Karen reached back and grabbed his phone. At the next stop sign she looked at the screen. "It says you have a text message," she said, handing it back to him.

"I got that part," Jim said, "Who is it from?"

Karen looked at his phone again. "I'll need to open your inbox to be able to tell that."

"That's fine," Jim replied, waving his hand dismissively at her. He sat back, trying to figure out who would have sent him a message. Probably just my brother, he decided.

"Hold on," she said, driving forward, "Let me pull over here if I'm going to be your personal secretary." She put her car in park and gave her attention to Jim's phone. She hit a few keys. "It says it's from someone named Pam."

Jim's head jerked up. "Pam?" he repeated. He knew he was still drunk, but the news was like being splashed with ice cold water. "Wow," he said softly. "Pam sent me a text message."

"Yeah, that's what it says. Pam." Karen turned her head to look at him. "Are you okay?"

He looked at her, dazed. "Yeah, why?"

"You look like you just got a text message from God. Who's Pam?"

Jim put his hand through his hair, giving a slightly hollow laugh. "Heh. Nobody."

"Yeah, when I get text messages from nobodies I usually look like I've been smacked in the face, too."

Jim had the grace to look away. "No, she's not a nobody. She's - she's a friend from Scranton."

Karen hadn't taken her eyes off of him. "A friend. Right." She turned back around, about to put the car back into drive. "I don't really care, Jim. But you did ask me to tell you who the message was from. And if I ask who it is, you don't have to lie. Just tell me it's none of my business."

Jim really wasn't listening to what she had said. "What does she say?" He asked.

Karen removed her hand from the gear stick and sighed. She pressed another key and looked at his phone for a moment. "It says: Michael just proposed to Carol - exclamation mark." She shut his phone and tossed it back to him, landing on the seat near his messenger bag.

"Holy shit!" Jim replied, picking his phone up and cradling it in his hand.

"Who's that? Karen asked, finally putting the car in drive.

"Michael - um, Michael Scott."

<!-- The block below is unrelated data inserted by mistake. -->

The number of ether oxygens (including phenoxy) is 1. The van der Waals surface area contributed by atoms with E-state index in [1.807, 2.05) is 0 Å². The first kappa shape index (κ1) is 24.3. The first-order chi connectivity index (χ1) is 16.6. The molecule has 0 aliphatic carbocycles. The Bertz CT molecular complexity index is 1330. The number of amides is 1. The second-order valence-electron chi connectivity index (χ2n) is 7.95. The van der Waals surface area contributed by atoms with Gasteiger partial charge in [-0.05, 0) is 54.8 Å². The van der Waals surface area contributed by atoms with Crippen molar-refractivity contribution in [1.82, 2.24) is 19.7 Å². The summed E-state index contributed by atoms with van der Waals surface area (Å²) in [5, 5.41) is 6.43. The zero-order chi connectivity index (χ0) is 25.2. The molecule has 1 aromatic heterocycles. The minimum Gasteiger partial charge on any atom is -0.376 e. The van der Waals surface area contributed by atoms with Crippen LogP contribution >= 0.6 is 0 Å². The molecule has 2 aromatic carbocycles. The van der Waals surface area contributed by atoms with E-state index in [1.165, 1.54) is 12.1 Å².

"Your old boss?"

Jim nodded. "Carol was his real estate agent. I mean, is. Or was. I don't know if he's still in the market for real estate anymore," he trailed off. "Oh my god, I wonder what Jan's going to say."

"Why the hell would Jan care?"

"Well, they had something once. Or so says Michael." Jim ran his hand through his hair again. "Hey, what time is it?"

"It's coming up to ten."

Jim looked at his phone. He wanted nothing more than to call Pam. To hear more about Michael's news, of course, he told himself. There had to be so much more to this story. He flipped open his phone, debating about what to do. The blue backlight made the number two stand out at him. All he had to do was hold down that number for a few seconds, and it would immediately call her. She'd always been the first number on speed dial for him, right after 911. First at home, first on his cell. Even his mother only rated number three, and he called his mother a million times more than he had ever rang Pam. He just liked the weird sense of security it gave him to have her at the top of list. She was always at the top of every list Jim'd ever made. He closed his eyes briefly and when he opened them, he pressed the number two. When he saw the screen change he knew it was going through and held the phone to his ear. A few rings later, he heard her voice. It was just voicemail. He frowned and disconnected, not even bothering to leave a message.

Karen had been watching him via the rear view mirror ever since she threw his phone back to him. 'Friend' my ass, she thought. Nobody fucking pines over a missed text message like that for a friend. She was intrigued, though. From the first day he arrived in Stamford, she'd assumed Jim as just another shining example of the young white generation-X slacker male. He did his job okay, but pretty much what you saw was what you got. Maybe there was a darkness there she'd never credited him with. Now she wanted nothing more than to know more about it. And she knew for certain that it started and ended with this chick named Pam.